It’s kind of crazy out there at the moment, isn’t it?

A lot of the training we deliver focuses on leadership, which seems more relevant than ever these days. We enjoy great conversations with groups about what it takes to lead, and lead well; and a key ingredient I’ve noted over the years is the ability to inspire followership.

Derek Sivers makes the case that leadership is over-rated, because it’s never really about the leader – at least not in the long run. He argues that to be a leader, you need at least one first follower, and that this person is actually a form of a leader in their own right.

Using YouTube’s shirtless ‘dancing guy’ as an example, Sivers identifies some key milestones to developing a movement:

  1. Stand out and withstand ridicule – we see the ‘dancing guy’ on his own, throwing his crazy shapes. Most people are laughing, but he sticks with it.
  1. Welcome a follower as a partner – it’s the first person to join in who’s the most important. As Sivers says: ‘the first follower is what transforms a lone nut into a leader.’
  1. Allow further followers to follow each other – As a third person joins in, Sivers notes: ‘three is a crowd, and a crowd is news. So a movement must be public…followers emulate the followers, not the leader.’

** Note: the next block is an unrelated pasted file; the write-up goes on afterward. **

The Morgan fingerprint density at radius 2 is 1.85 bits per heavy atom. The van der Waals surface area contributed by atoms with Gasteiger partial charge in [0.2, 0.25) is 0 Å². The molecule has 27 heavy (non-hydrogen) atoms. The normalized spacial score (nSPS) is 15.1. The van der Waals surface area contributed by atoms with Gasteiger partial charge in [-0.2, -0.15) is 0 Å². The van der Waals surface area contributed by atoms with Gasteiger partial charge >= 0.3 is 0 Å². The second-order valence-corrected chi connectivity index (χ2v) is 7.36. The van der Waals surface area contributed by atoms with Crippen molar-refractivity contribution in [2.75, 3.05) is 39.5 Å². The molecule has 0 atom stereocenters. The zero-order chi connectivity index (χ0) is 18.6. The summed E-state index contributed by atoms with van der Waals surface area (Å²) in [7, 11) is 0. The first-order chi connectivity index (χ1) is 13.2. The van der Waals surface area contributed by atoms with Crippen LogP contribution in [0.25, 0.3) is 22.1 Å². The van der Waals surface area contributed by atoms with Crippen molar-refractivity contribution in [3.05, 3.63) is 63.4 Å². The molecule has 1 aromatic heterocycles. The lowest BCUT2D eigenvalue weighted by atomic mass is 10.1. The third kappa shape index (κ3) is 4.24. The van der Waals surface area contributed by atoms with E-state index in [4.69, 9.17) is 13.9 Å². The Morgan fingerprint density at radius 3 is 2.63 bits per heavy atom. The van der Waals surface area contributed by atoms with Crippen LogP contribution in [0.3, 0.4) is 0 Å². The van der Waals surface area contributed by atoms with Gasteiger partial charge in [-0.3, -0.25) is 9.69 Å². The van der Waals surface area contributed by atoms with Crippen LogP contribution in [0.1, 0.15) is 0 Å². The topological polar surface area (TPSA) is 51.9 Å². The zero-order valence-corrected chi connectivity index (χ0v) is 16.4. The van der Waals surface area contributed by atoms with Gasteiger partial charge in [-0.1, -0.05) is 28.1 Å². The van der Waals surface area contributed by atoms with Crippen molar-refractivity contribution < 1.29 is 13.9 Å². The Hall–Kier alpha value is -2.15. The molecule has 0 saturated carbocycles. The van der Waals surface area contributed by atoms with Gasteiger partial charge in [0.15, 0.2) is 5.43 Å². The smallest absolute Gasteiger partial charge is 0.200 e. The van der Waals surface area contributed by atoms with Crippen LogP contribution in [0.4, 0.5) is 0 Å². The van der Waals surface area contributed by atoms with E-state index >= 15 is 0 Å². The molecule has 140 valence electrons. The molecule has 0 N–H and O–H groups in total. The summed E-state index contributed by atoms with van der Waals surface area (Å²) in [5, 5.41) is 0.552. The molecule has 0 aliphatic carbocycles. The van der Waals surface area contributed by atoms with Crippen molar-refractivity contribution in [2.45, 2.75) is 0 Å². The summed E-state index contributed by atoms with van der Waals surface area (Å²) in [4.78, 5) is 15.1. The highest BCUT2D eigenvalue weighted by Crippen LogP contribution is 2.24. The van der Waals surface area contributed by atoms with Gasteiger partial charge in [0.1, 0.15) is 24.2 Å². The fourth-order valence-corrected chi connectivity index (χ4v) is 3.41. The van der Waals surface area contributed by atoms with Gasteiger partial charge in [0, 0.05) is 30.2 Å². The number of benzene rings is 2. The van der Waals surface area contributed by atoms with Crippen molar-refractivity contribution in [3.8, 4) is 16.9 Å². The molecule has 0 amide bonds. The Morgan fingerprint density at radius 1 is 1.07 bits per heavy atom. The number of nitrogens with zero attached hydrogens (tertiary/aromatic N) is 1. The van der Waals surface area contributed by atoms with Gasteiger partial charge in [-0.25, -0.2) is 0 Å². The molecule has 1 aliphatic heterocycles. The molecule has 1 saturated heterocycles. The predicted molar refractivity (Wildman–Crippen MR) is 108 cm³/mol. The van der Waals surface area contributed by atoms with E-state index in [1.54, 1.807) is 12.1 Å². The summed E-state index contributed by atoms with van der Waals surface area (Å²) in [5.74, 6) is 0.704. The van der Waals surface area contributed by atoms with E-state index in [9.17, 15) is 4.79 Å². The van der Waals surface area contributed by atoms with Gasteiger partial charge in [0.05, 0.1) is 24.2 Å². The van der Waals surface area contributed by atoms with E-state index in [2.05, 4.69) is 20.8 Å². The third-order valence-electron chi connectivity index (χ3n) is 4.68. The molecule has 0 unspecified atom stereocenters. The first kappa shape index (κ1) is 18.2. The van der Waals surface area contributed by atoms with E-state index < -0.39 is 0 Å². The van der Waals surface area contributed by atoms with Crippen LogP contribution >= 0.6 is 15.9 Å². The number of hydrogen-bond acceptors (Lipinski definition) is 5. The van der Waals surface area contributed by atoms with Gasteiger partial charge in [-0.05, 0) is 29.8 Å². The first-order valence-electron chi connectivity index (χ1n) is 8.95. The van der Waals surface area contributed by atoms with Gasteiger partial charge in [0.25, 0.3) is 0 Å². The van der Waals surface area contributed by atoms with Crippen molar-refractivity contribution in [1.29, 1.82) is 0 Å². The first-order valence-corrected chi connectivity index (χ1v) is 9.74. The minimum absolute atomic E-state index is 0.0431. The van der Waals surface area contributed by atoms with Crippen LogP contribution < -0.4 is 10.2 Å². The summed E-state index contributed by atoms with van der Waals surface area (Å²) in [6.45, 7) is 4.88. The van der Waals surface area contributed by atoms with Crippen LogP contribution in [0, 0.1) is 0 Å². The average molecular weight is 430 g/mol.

1. Watch the movement develop – There’s safety in numbers; as more people join in, it’s less risky to follow. In fact, not joining in poses the risk of ridicule.

There are some depressing parallels here with current events that you don’t need me to point out. Not all ‘movements’ are so benign as dancing guy’s.

However, less benign movements, when you peel away the layers of followership, are generally leader-centric: the ‘dancing guys’ in those instances remain highly visible – it’s visibility that sustains them. These leaders aren’t interested in empowering their followers; quite the opposite.

I’d love to end on a positive note, so here we go: history has shown us that the egocentric leader attracts scrutiny, challenge and, eventually, revolution. There’s no longevity in it. But in the meantime, hold on tight.

To quote Simon Sinek in ‘Leaders Eat Last’: ‘the true price of leadership is the willingness to place the needs of others above your own. Great leaders truly care about those they are privileged to lead and understand that the true cost of the leadership privilege comes at the expense of self-interest’.

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